Tue, 07/17/2012 - 14:45 | 2625173 mrktwtch2
mrktwtch2's picture

dont forget that the industialized world of europe was left in ruins..there weren't any factories or industrial base left..nobody had the ability to build anything for 25 yrs so who did the building of machninery?? the usa of course..why is this FACT  never mentioned??

Tue, 07/17/2012 - 14:55 | 2625232 Whoa Dammit
Whoa Dammit's picture

And after globalization, the industrialized nation of the USA was left in ruins, without the ability to build anything.

Tue, 07/17/2012 - 15:02 | 2625254 duo
duo's picture

we have to import the presses used to print our money.

Tue, 07/17/2012 - 15:21 | 2625354 FreedomGuy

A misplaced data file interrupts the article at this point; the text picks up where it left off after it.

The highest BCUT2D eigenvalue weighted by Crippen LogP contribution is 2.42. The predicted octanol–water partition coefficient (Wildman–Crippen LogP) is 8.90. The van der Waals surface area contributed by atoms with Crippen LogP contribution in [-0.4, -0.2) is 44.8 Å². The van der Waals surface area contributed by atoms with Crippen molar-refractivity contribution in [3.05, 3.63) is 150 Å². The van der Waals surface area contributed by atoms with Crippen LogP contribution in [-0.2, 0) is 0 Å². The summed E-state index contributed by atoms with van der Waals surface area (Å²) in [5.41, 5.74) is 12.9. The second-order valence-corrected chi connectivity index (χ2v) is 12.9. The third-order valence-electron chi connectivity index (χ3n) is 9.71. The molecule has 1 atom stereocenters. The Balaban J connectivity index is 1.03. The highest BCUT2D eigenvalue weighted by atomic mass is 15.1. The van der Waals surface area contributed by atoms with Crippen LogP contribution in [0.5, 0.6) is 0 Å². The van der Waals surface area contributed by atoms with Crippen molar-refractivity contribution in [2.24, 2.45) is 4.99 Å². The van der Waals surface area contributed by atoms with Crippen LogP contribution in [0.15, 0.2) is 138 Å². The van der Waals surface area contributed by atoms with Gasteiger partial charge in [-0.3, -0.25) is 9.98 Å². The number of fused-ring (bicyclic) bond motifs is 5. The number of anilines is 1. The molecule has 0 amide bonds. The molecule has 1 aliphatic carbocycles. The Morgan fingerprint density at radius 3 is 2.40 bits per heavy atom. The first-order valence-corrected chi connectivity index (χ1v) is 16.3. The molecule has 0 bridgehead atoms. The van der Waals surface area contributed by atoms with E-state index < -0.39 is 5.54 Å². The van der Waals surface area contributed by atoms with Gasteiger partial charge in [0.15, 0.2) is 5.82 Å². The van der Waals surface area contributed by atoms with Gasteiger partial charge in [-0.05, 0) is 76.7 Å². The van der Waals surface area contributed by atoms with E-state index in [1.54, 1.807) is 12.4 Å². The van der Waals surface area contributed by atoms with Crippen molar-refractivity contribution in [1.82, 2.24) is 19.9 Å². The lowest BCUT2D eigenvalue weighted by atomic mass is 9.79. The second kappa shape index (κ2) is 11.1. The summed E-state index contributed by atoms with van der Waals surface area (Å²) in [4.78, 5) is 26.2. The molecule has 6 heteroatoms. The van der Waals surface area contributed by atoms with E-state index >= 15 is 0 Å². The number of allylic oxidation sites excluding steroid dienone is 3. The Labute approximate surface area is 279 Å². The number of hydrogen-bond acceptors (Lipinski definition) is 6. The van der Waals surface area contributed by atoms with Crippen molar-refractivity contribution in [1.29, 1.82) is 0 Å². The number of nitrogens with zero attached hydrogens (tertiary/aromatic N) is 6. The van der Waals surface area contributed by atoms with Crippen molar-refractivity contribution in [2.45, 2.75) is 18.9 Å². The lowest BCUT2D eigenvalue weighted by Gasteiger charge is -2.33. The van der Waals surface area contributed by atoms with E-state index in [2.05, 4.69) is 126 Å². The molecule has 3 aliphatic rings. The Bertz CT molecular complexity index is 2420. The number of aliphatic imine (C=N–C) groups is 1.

FreedomGuy's picture

They actually PAID for their own rebuilding, too. Iraq, Afghanistan and others will not.

Tue, 07/17/2012 - 20:15 | 2626429 Stoploss
Stoploss's picture

Because we started the PONZI WAR to make that happen.

We're just out of shit to blow up right at the moment...

Tue, 07/17/2012 - 14:48 | 2625177 Chuck Walla
Chuck Walla's picture

After WW2, there were a lot of people who wanted to go back to work.  That is antithetical to Obama who needs masses dependent so that they can be antithetical subservient down the road.  Thats a good explanation for the continuing mal-allocation of capital to the rats and not the productive.



In politics, few talents are as richly rewarded as the ability to convince parasites that they are victims. ... generosity is seen as an admission of guilt, and the reparations as inadequate compensation for injustices – leading to worsening behavior by the recipients.


~ Thomas Sowell 


Tue, 07/17/2012 - 15:24 | 2625366 FreedomGuy
FreedomGuy's picture

Excellent quotation by Sowell! It is why no one in the "hood" ever says "Thanks!" but instead carjacks you. Redistribution by a more efficient method.